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June 30, 2023

It's tick season — here's how to stay protected and what to do if bit

Pennsylvania leads the nation in Lyme disease cases. Reported encounters with the insect are rising

This year's tick season may be one of the worst in recent memory as temperatures and humidity continue to rise, experts warn. As people head outside to enjoy the warm weather this summer, it's important to be wary of tick bites and the diseases they can spread. 

"This is the second worst year in recent history," Goudarz Moulaei, a professor at Yale University's School of Public Health, told Time earlier this month. Moulaei leads a lab where Connecticut residents send in ticks for testing. "In 2023, we've seen 1,800 ticks so far. In 2017... we received 2,100. We are seeing changes in the frequency and dynamics of tick and tick-borne disease activity throughout the northeastern U.S., down to New Jersey and Pennsylvania as well." 

As ticks have become more prevalent, so have the risks associated with tick-borne illnesses like Lyme disease. Pennsylvania leads the nation in Lyme disease, which is primarily transmitted through bites from blacklegged ticksotherwise known as the deer tick, the most common tick found in Pennsylvania and the eastern half of the United States. Lyme disease can cause flu-like symptoms and a rash in its early stages and lead to arthritic, cardiac and neurological symptoms if left untreated.

If bit by a tick, the best remedy is remove it as soon as possible using tweezers, said Dr. Eric Sachinwalla, an infectious disease physician at Einstein Medical Center. The tick should be removed at the head, not the body, using firm pressure as close to the skin as possible so the entire tick is removed. Pulling from the tick's body risks leaving portions of its head and mouth in the skin, which can cause infection. Once the tick has been removed, the bite mark should be cleaned with an antiseptic. 

"Sometimes, it's helpful if you can identify the tick when trying to determine whether someone is at risk for certain types of infections," Sachinwalla said. "Knowing how long a tick has been on you is also important, as it only takes about 24 hours for a tick to transmit diseases."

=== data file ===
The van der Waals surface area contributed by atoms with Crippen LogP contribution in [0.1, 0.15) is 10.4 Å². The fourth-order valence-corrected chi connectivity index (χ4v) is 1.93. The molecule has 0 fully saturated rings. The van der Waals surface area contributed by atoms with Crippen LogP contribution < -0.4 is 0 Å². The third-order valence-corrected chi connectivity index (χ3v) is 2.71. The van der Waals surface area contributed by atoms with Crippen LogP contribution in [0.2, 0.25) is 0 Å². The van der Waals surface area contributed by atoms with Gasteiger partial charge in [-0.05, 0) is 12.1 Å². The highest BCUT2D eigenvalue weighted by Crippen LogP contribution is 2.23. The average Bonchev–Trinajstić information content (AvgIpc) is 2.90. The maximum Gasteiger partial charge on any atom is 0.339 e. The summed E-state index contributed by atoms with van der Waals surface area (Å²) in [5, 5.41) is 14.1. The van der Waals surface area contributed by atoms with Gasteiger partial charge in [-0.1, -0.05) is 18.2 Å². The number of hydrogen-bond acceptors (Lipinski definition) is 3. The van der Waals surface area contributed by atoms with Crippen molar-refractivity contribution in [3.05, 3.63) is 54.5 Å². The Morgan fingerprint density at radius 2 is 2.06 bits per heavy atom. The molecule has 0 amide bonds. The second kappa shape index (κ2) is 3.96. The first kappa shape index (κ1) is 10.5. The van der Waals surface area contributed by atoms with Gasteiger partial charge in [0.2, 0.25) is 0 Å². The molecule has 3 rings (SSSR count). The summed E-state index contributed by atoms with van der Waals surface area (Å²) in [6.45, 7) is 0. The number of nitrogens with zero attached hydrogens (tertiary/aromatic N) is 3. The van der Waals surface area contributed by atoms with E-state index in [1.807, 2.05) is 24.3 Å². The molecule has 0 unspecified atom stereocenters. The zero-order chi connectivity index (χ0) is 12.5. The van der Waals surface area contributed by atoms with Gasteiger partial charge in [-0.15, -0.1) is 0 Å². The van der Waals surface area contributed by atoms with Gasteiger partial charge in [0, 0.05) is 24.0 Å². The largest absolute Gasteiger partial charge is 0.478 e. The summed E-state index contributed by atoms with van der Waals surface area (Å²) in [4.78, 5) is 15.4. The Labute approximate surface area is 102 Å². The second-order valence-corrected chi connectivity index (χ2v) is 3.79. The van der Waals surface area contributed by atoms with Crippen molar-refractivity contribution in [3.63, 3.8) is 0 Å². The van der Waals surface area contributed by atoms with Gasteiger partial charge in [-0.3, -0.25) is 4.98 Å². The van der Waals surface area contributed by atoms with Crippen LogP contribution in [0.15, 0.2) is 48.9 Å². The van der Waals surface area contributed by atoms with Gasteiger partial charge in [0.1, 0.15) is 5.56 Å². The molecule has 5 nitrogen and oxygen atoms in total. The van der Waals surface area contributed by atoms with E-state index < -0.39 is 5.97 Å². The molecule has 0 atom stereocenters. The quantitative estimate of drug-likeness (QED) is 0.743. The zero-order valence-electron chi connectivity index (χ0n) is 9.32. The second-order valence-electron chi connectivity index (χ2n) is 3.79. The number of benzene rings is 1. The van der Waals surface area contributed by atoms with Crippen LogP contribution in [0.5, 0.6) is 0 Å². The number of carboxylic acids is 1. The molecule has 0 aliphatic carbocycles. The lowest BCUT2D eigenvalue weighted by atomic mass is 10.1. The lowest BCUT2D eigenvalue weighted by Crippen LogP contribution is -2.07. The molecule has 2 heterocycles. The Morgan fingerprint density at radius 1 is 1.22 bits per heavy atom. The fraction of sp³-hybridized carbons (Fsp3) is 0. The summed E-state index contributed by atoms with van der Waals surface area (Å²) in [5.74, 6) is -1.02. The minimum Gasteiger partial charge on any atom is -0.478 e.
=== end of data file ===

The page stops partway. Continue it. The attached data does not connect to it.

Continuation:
A doctor should be called if a tick has been attached to the skin for more than 24 hours, or if someone bit experiences fever, body aches and a rash at the site. If a tick was just crawling on the skin and did not bite down, there is no reason to contact a doctor. Doctors may prescribe antibiotic treatment to ease symptoms or prophylaxis for Lyme disease, Sachinwalla said. 

A tick removed from the skin can be discarded or sent to the Pennsylvania Tick Research Lab for testing and analysis. To send a tick in for testing, place the tick in a plastic bag, order a testing kit online, mail the tick back to the lab and view test results online within three days. 

Since 2019, the PA Tick Research Lab has analyzed more than 100,000 ticks. Since then, 29% of the 65,000 ticks tested from Pennsylvania were infected with Lyme disease or other bacteria, WHYY reported. 

People who are planning to take hiking or camping trips this summer should be cautious of ticks and take necessary protective precautions. 

"The most important thing you can do is be prepared when you're going out into areas where you might come into contact with ticks," Sachinwalla said. "If you're going into wooded areas or forested areas, there are a few things you can do to make sure the ticks stay off of you. You can wear short sleeves and short pants tucked into your socks to keep the ticks from getting access to your skin. You can use insect repellents (with DEET) on your skin as a second layer of protection against bites, just make sure that they are active against ticks." 

The CDC recommends treating clothing and gear with products containing 0.5% permethrin, an insecticide that targets ticks and other biting insects. Permethrin can be used to treat boots, clothing and camping gear, remaining effective through several washes. 

After returning home from being outdoors, it's important to do a thorough tick check. A proper tick check is often done with two people, Sachinwalla said, as ticks gravitate toward dark, warm parts of the body like the back of the knees, back of the neck, the crease of the elbow, armpits, the belly button, between the legs, between the buttocks and head hair. 

"I think being judicious about preventative measures and checking for ticks after you've been outdoors is a good thing to start doing during this time of year," Sachinwalla said. "But it shouldn't preclude you from doing things outdoors. You should enjoy your time outside, just be cautious and use insect repellent." 

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